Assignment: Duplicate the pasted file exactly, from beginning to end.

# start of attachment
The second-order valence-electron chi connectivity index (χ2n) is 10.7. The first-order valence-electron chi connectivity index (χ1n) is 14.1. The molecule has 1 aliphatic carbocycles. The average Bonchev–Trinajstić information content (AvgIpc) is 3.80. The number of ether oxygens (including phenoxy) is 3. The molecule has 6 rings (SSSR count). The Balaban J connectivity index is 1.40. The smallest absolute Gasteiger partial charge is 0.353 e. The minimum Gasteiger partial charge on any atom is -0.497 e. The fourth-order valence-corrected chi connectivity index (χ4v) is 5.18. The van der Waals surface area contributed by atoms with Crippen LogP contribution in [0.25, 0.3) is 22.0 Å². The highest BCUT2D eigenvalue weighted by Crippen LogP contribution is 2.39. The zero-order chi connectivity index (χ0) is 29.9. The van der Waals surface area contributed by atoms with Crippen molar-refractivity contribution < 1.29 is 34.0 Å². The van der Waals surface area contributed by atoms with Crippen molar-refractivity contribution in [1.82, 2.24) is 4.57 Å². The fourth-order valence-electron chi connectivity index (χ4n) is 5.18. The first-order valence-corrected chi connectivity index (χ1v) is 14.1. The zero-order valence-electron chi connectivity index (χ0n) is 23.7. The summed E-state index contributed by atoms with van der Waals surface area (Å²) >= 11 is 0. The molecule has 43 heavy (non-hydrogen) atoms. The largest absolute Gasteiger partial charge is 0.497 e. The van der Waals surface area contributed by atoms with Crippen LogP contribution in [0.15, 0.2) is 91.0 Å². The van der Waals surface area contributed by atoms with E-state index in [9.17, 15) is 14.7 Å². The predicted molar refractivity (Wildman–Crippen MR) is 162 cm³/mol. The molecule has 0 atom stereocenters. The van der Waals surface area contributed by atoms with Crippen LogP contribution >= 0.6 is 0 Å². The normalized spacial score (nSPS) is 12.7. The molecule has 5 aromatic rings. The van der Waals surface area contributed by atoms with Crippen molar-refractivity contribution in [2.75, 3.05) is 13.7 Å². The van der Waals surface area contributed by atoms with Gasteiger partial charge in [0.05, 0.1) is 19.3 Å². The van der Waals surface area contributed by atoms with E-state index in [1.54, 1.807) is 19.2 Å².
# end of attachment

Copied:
The second-order valence-electron chi connectivity index (χ2n) is 10.7. The first-order valence-electron chi connectivity index (χ1n) is 14.1. The molecule has 1 aliphatic carbocycles. The average Bonchev–Trinajstić information content (AvgIpc) is 3.80. The number of ether oxygens (including phenoxy) is 3. The molecule has 6 rings (SSSR count). The Balaban J connectivity index is 1.40. The smallest absolute Gasteiger partial charge is 0.353 e. The minimum Gasteiger partial charge on any atom is -0.497 e. The fourth-order valence-corrected chi connectivity index (χ4v) is 5.18. The van der Waals surface area contributed by atoms with Crippen LogP contribution in [0.25, 0.3) is 22.0 Å². The highest BCUT2D eigenvalue weighted by Crippen LogP contribution is 2.39. The zero-order chi connectivity index (χ0) is 29.9. The van der Waals surface area contributed by atoms with Crippen molar-refractivity contribution < 1.29 is 34.0 Å². The van der Waals surface area contributed by atoms with Crippen molar-refractivity contribution in [1.82, 2.24) is 4.57 Å². The fourth-order valence-electron chi connectivity index (χ4n) is 5.18. The first-order valence-corrected chi connectivity index (χ1v) is 14.1. The zero-order valence-electron chi connectivity index (χ0n) is 23.7. The summed E-state index contributed by atoms with van der Waals surface area (Å²) >= 11 is 0. The molecule has 43 heavy (non-hydrogen) atoms. The largest absolute Gasteiger partial charge is 0.497 e. The van der Waals surface area contributed by atoms with Crippen LogP contribution in [0.15, 0.2) is 91.0 Å². The van der Waals surface area contributed by atoms with E-state index in [9.17, 15) is 14.7 Å². The predicted molar refractivity (Wildman–Crippen MR) is 162 cm³/mol. The molecule has 0 atom stereocenters. The van der Waals surface area contributed by atoms with Crippen LogP contribution >= 0.6 is 0 Å². The normalized spacial score (nSPS) is 12.7. The molecule has 5 aromatic rings. The van der Waals surface area contributed by atoms with Crippen molar-refractivity contribution in [2.75, 3.05) is 13.7 Å². The van der Waals surface area contributed by atoms with Gasteiger partial charge in [0.05, 0.1) is 19.3 Å². The van der Waals surface area contributed by atoms with E-state index in [1.54, 1.807) is 19.2 Å².